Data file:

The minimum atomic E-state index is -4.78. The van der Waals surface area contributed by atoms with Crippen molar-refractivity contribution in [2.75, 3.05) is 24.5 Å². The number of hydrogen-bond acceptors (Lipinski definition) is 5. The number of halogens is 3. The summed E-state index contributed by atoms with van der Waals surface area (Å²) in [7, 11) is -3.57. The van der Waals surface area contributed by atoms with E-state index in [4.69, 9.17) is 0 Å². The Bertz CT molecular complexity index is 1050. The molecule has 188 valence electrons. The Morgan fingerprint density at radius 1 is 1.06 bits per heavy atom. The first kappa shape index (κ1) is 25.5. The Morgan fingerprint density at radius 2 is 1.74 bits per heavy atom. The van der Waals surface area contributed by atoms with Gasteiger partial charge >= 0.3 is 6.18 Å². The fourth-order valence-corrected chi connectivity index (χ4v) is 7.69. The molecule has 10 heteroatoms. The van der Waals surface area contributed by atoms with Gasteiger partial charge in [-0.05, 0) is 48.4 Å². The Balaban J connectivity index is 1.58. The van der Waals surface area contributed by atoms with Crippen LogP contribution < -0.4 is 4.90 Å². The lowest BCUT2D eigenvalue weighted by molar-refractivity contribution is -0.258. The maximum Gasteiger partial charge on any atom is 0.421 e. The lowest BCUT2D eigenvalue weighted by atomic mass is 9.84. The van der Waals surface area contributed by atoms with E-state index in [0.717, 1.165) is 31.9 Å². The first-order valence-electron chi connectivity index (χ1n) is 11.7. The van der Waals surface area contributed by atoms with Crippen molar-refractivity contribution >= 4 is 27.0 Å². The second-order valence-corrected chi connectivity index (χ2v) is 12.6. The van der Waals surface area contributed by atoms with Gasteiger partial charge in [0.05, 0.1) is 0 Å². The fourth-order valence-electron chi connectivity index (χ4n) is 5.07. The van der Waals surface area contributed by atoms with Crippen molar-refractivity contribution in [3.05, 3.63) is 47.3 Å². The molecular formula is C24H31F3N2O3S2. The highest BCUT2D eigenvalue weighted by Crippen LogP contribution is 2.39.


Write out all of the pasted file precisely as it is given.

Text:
The minimum atomic E-state index is -4.78. The van der Waals surface area contributed by atoms with Crippen molar-refractivity contribution in [2.75, 3.05) is 24.5 Å². The number of hydrogen-bond acceptors (Lipinski definition) is 5. The number of halogens is 3. The summed E-state index contributed by atoms with van der Waals surface area (Å²) in [7, 11) is -3.57. The van der Waals surface area contributed by atoms with E-state index in [4.69, 9.17) is 0 Å². The Bertz CT molecular complexity index is 1050. The molecule has 188 valence electrons. The Morgan fingerprint density at radius 1 is 1.06 bits per heavy atom. The first kappa shape index (κ1) is 25.5. The Morgan fingerprint density at radius 2 is 1.74 bits per heavy atom. The van der Waals surface area contributed by atoms with Gasteiger partial charge >= 0.3 is 6.18 Å². The fourth-order valence-corrected chi connectivity index (χ4v) is 7.69. The molecule has 10 heteroatoms. The van der Waals surface area contributed by atoms with Gasteiger partial charge in [-0.05, 0) is 48.4 Å². The Balaban J connectivity index is 1.58. The van der Waals surface area contributed by atoms with Crippen LogP contribution < -0.4 is 4.90 Å². The lowest BCUT2D eigenvalue weighted by molar-refractivity contribution is -0.258. The maximum Gasteiger partial charge on any atom is 0.421 e. The lowest BCUT2D eigenvalue weighted by atomic mass is 9.84. The van der Waals surface area contributed by atoms with E-state index in [0.717, 1.165) is 31.9 Å². The first-order valence-electron chi connectivity index (χ1n) is 11.7. The van der Waals surface area contributed by atoms with Crippen molar-refractivity contribution >= 4 is 27.0 Å². The second-order valence-corrected chi connectivity index (χ2v) is 12.6. The van der Waals surface area contributed by atoms with Gasteiger partial charge in [0.05, 0.1) is 0 Å². The fourth-order valence-electron chi connectivity index (χ4n) is 5.07. The van der Waals surface area contributed by atoms with Crippen molar-refractivity contribution in [3.05, 3.63) is 47.3 Å². The molecular formula is C24H31F3N2O3S2. The highest BCUT2D eigenvalue weighted by Crippen LogP contribution is 2.39.